“One night can change everything.
‘I know it as soon as I wake up and open my eyes… Something is wrong.’
Her Saturday night started normally. Recently separated from her husband, Ali has been persuaded by her friends to go on a date with a new man. She is ready, she is nervous, she is excited. She is about to take a step into her new future. By Sunday morning, Ali’s life is unrecognisable. She wakes, and she knows that something is wrong. She is home, she is alone, she is hurt and she has no memory of what happened to her.
Worse still, when she looks in the mirror, Ali doesn’t recognise the face staring back at her. She can’t recognise her friends and family. And she can’t recognise the person who is trying to destroy her… “
Publication Day for the fourth book by my fellow Fiction Cafe Writer, Louise Jensen. Happy publication day, Louise, I hope it has been fabulous.
My partner doesn’t read fiction and we often have conversations where we discuss why I love it and he doesn’t. His main argument seems to be that he doesn’t see the point of reading ‘made up stories’ and he likes to read non-fiction. Putting aside my counter-argument as to why he doesn’t feel the same about the sometimes ridiculously OTT movies and TV shows he is prepared to watch (also, made up stories!), the main thrust of my rebuttal would be that good fiction books will always hold some kernel of truth about the world and human experience. Without that, we can’t relate to them and they won’t draw us in, and I have learned a lot from a well-researched book, even if it is fiction.
This book is a case in point. Before I saw the pre-release information about this book and heard the author talking about it, I had never heard of prosopagnosia or facial blindness, never mind how common it is. This is a fascinating hook for the book to revolve on and the author has done a great job of portraying the daily hurdles that someone suffering from this condition has to contend with and the hardships that brings. Imagine not being able to recognise your own face, or the people you love. How would you be able to trust that people are who they say they are? I found the whole subject, and how the main characters learns skills to compensate fascinating.
This is also a really powerful premise on which to base a psychological thriller and this one does not disappoint. If you have read any of Louise’s books before, you will know what to expect and I think her writing is just getting better and better. This book twists and turns like an eel, you think you know what is happening but then she throws another curveball at you, and then another, until your head is spinning right up until the final chapter.
The real skill of this book is making something disturbing out of an every day environment, making the reader believe that this could actually be happening to someone they know, in their street. None of us know what goes on behind a suburban front door. You hear it every day in the papers when the neighbours of the latest villain to hit the front page are all interviewed and are surprised to hear what he/she is accused of because they always seemed so ‘quiet and normal’. Who knows what Mr. Jones from number 15 is up to in this garage? When might your path cross with his in a case of bad karma? These thoughts are more creepy to me than an exaggerated horror film because of the banal possibilities. It’s enough to give you nightmares and this author taps into that brilliantly.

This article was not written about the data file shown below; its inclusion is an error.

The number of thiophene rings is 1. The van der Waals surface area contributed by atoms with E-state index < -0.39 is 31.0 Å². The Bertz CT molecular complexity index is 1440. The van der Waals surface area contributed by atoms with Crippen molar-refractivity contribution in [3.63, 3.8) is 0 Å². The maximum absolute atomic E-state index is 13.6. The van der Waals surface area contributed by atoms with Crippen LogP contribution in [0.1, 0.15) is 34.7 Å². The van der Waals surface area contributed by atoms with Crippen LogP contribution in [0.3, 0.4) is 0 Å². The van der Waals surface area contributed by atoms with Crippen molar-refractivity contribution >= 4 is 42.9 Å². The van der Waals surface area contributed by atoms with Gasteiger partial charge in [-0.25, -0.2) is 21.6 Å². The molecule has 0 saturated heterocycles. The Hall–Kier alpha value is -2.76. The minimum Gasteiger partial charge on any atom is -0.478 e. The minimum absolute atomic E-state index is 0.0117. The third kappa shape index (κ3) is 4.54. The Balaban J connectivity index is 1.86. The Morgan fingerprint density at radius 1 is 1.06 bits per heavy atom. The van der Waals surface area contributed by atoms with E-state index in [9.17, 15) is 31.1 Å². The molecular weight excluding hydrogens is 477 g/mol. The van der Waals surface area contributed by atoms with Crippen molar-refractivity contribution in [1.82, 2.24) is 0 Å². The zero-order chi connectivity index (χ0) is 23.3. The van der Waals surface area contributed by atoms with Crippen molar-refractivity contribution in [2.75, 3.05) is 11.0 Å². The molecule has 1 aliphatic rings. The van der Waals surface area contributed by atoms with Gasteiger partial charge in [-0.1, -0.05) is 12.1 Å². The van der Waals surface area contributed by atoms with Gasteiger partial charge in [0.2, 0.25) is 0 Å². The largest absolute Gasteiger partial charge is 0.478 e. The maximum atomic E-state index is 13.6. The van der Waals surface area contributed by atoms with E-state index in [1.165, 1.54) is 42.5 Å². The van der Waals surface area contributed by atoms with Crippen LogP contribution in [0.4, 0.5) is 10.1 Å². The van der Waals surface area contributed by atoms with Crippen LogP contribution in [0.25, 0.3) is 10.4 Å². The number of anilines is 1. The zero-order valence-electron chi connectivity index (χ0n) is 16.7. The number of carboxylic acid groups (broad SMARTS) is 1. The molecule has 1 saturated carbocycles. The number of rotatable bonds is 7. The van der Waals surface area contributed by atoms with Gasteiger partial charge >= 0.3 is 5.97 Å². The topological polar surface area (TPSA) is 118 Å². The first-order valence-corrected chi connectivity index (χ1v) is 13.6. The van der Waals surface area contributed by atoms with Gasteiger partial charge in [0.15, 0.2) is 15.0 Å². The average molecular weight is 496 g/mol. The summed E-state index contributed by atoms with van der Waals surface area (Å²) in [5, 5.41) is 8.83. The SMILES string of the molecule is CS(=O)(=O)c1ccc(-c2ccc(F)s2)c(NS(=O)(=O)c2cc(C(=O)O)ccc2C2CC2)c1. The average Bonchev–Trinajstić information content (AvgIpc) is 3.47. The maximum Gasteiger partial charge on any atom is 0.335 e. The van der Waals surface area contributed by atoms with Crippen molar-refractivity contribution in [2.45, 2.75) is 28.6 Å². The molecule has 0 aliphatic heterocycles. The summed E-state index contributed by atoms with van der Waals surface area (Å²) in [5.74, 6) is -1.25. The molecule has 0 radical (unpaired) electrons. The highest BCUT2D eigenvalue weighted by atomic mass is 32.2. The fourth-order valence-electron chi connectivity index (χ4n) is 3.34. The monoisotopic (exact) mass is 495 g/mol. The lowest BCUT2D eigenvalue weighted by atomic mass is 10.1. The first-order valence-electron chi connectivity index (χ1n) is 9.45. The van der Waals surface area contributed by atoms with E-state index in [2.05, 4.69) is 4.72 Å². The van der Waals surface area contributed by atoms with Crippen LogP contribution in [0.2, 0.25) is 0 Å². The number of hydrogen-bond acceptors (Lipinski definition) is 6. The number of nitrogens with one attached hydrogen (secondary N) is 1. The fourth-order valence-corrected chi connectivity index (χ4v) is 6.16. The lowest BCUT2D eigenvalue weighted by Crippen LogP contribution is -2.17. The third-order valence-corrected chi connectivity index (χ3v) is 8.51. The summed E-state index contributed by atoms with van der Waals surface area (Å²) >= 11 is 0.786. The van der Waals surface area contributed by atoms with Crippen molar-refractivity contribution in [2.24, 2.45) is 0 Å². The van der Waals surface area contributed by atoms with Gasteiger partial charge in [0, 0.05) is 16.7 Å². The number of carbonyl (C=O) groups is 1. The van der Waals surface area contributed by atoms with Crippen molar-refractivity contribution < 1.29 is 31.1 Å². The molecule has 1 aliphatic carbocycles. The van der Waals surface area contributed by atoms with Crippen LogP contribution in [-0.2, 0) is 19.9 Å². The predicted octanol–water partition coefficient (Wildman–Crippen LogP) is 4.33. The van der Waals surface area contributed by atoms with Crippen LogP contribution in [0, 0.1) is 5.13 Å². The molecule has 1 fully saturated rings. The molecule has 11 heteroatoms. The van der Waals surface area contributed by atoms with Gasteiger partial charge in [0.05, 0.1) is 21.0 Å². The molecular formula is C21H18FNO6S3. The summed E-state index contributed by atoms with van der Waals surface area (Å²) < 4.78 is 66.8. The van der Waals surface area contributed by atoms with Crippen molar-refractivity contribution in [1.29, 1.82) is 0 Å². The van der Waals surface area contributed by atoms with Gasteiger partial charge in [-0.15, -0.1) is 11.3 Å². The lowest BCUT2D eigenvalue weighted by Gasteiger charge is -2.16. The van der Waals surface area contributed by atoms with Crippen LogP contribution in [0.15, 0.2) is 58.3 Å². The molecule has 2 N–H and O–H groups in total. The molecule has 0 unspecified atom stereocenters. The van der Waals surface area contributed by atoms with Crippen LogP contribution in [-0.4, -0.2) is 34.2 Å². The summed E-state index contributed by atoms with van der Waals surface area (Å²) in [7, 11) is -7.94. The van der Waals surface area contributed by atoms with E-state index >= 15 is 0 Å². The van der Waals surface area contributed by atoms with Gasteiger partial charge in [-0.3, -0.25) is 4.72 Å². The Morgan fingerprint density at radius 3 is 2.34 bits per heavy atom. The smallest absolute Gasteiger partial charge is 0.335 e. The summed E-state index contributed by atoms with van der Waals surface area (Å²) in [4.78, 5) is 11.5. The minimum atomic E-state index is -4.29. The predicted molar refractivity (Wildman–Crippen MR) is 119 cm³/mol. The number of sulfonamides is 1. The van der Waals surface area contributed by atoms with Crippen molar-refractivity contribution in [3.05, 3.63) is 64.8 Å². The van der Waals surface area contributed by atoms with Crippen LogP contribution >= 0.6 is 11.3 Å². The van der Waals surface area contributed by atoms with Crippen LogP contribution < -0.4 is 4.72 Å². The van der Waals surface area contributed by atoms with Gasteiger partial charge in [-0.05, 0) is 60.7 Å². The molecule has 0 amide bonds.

I found the main characters in this book very relatable, more so perhaps than in Louise’s last book, which allowed me to be carried right into the heart of the story from the beginning. I really cared what happened to her and my heart was in my mouth, racing to the end of the novel as fast as possible to find out her fate. Pace of page-turning is the mark of a great thriller and my eyes and fingers were whirring, resenting the everyday intrusions that made me put the book down for the odd minute.
This is a great book in this genre, probably her best yet, and you should definitely pick up a copy today.
The Date is out today and you can buy a copy here.
If you want to know more about facial blindness, check out the video on Louise’s website.
Thank you to NetGalley and Bookouture for my copy of this book which I have reviewed honestly and impartially.
About the Author
Louise Jensen is the Global No.1 Bestselling author of psychological thrillers The Sister, The Gift & The Surrogate.
To date Louise has sold approaching a million books and her novels have been sold for translation to nineteen territories, as well as being featured on the USA Today and Wall Street Journal Bestseller’s List.
Louise was nominated for the Goodreads Debut Author of 2016 Award.
Louise lives with her husband, children, madcap dog and a rather naughty cat in Northamptonshire. She loves to hear from readers and writers.
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